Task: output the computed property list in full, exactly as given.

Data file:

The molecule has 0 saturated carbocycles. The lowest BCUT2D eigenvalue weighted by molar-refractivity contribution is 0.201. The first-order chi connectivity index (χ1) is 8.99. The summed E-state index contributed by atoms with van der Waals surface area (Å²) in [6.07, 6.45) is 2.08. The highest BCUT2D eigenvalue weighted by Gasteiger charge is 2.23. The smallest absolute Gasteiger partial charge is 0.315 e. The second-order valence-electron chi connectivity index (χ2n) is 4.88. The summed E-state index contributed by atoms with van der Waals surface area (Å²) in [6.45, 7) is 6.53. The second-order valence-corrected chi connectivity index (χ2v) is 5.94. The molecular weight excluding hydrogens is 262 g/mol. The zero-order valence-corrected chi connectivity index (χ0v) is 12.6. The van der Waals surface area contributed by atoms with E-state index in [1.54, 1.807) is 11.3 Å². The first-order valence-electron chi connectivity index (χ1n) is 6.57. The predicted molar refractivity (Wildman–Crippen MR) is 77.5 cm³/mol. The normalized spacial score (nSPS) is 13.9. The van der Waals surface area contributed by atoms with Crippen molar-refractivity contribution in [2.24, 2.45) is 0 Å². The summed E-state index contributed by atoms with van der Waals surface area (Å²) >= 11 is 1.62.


The molecule has 0 saturated carbocycles. The lowest BCUT2D eigenvalue weighted by molar-refractivity contribution is 0.201. The first-order chi connectivity index (χ1) is 8.99. The summed E-state index contributed by atoms with van der Waals surface area (Å²) in [6.07, 6.45) is 2.08. The highest BCUT2D eigenvalue weighted by Gasteiger charge is 2.23. The smallest absolute Gasteiger partial charge is 0.315 e. The second-order valence-electron chi connectivity index (χ2n) is 4.88. The summed E-state index contributed by atoms with van der Waals surface area (Å²) in [6.45, 7) is 6.53. The second-order valence-corrected chi connectivity index (χ2v) is 5.94. The molecular weight excluding hydrogens is 262 g/mol. The zero-order valence-corrected chi connectivity index (χ0v) is 12.6. The van der Waals surface area contributed by atoms with E-state index in [1.54, 1.807) is 11.3 Å². The first-order valence-electron chi connectivity index (χ1n) is 6.57. The predicted molar refractivity (Wildman–Crippen MR) is 77.5 cm³/mol. The normalized spacial score (nSPS) is 13.9. The van der Waals surface area contributed by atoms with Crippen molar-refractivity contribution in [2.24, 2.45) is 0 Å². The summed E-state index contributed by atoms with van der Waals surface area (Å²) >= 11 is 1.62.